Each of us has more than a sad story to tell.
My driver has gone off with the next door bua, one of them, they have five. And now my neighbour is threatening us with a case under naari nirjatan.She was at least thirty and twice married, he once. In fact, the neighbour's uncle provided the driver. Now I am so upset. Who is going to drive me to my friends? My driver was good. The problem is bua found out too. It is that much complicated. Grrrr…
Every individual has grievances to avenge.
There goes my company secretary in the brown safari suit. He is as mean as the lion he was dressed to hunt. Instead I am his prey. He did not grant me leave to attend the wedding of my friend's sister's brother-in-law. I was only going for a week. That's five days if you consider Friday and Saturday. Now his wife wants me to bring some shutki from Chittagong when I go for my Eid holidays. Shutki she will get, but I heard they have some great old ones at Dhaka's New Market. Hu-ha-ha…
We all have a stockpile of pains to suffer.
I just sold my land. You call that good news? You must be on their side. Do you know how much the guy who bought the land from me sold it for? Twice my price, twice! In just eleven months the price soared by ten lakh. I could not wait a few months, hah! Now I have no land and the price is too high to buy another. Boo-hoo-hoo…
And, yes, the strongest amongst us have tears to shed. Thank you.
But do we really have to burden the rest of the world with our blues, complaints, distresses and sorrows? By the way, they never come singly, or so it always seems.
Will the others really understand my woes?
Do they know my driver, or the bua? Buas? Or the neighbour, or even me?
Will they not find our circumstances and conditions unfathomable?
But, wait! My wife's boss knows I frequent Chittagong. Could she, sorry he, not grant me even three days leave? The Art Summit, the boi mela… they beckon me so. Is the boss even aware that distant people get married and that they invite distant (well, almost unknown) people to their wedding? This is Bangladesh, man. Grow up boss. Get connected with your far off family of even farther friends. Open a Facebook account.
Worse when we vomit all your troubles at people's feet, some will deride the victim in the company of others.
So you lost your job. I told you it will not last long. His long-lasting employees are all highly educated, well mannered, dependable integrity, loyal, tall, and good in English… You wish you could duck somewhere and never had opened your mouth at a table of ten. In fact, two of the ladies left the conversation.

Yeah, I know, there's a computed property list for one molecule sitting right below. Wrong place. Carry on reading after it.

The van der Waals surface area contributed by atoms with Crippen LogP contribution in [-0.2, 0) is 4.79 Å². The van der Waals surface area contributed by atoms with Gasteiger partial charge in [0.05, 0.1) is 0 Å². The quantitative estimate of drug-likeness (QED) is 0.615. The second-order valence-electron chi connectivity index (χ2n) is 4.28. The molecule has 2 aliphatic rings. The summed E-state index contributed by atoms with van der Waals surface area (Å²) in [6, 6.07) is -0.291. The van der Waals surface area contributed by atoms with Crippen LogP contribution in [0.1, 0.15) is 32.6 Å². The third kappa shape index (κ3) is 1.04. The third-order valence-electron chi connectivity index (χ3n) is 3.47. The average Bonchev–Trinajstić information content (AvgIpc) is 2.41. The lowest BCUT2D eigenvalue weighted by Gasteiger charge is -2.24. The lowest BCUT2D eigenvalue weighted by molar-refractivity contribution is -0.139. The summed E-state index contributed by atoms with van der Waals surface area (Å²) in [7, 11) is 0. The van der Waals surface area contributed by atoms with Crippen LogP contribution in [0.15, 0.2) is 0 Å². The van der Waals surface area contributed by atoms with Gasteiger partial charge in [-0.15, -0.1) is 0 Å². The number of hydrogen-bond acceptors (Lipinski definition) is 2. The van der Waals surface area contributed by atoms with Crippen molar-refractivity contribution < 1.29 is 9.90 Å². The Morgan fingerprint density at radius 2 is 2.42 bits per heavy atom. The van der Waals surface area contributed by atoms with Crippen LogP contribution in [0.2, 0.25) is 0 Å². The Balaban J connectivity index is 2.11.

Tel me, which family does not have a black sheep? If not in the immediate family, there will be the relative, not that distant, whose name and fame is the cause of our shame. Saddened as we are, do we have to drag such unfortunate episode in every aspect of our life? Will not others find it boring, especially if one black sheep is talking about another black sheep? Shed the wool, man, shed the wool.
We all may feel, and quite rightly so (of course), that we have been wronged at work; that the selection board has not done justice to our qualifications, and that we have not been rewarded for our hard work and talent by our boss. Even if promoted, we remain unsatisfied because, and perhaps it is a fact, we were not ranked up when ours was due, we think. So, who else is interested in these events about which they can do naught? There will be some half-hearted listeners and very few doers; may be none.
Our business may fail. That does not mean we should inconvenience people around us at weddings and social gatherings with a grim face that spells lokshan. You can bet your biriyani they are more interested in their borhani, and yours.
If you wear a long face, observant people know you have a problem and that you are in some trouble. Behind your back they will spare a snigger for you. It may sound ridiculous but fifty percent could not care less, twenty-five will stop to listen up to a point, and the rest will listen to the whole story so that they can narrate to others how stupid you are.
On the other hand, if you smile, and keep on smiling despite the burden that you carry, seventy percent will envy you without saying a word and wonder what not is wrong with you, twenty percent will wish you land up in a situation to wipe that curve off our face, one percent will secretly but actively try to harm you, and nine percent will abet with the conspirators.
Should we then not share our sorrows to relieve our stress? By all means, but let us try to do that with grace and a little cheer and with only those who may understand, our parents, our brothers and sisters, our nearest of relatives and friends. Your sorrows will never be a commodity of public interest; they never were for anybody.
It is far better we spread cheerfulness and optimism to try and make others happy. They say every circus clown has a sad story to hide behind that mask of merriment. But, does he or she bring that personal luggage of misfortune to the world stage? Are they not the brave souls who sacrifice their own misery to bring joy to the rest of us?
I have seen them on TV, you will have too, not the circus clowns, but the real ones.
Have you seen how the ghosok starts an announcement of a job interview on BTV? You would think that he has just lost one crore taka from his back pocket, or she her favourite lipstick from her purse. Smile chaps! Who would want to go and work in a ghost house?
Again, the chap in the front row at a function addressed Live by the prime minister is so sad looking that you would think he was wishing for someone else to be prime minister.
I have seen them on the street, you will have too.
I have seen many of them in government offices, teaching in a classroom, at the customs checkpoint, behind a bank counter, as chief guest at a children's programme, and perhaps even reading up to this point. Smile Bhaiya!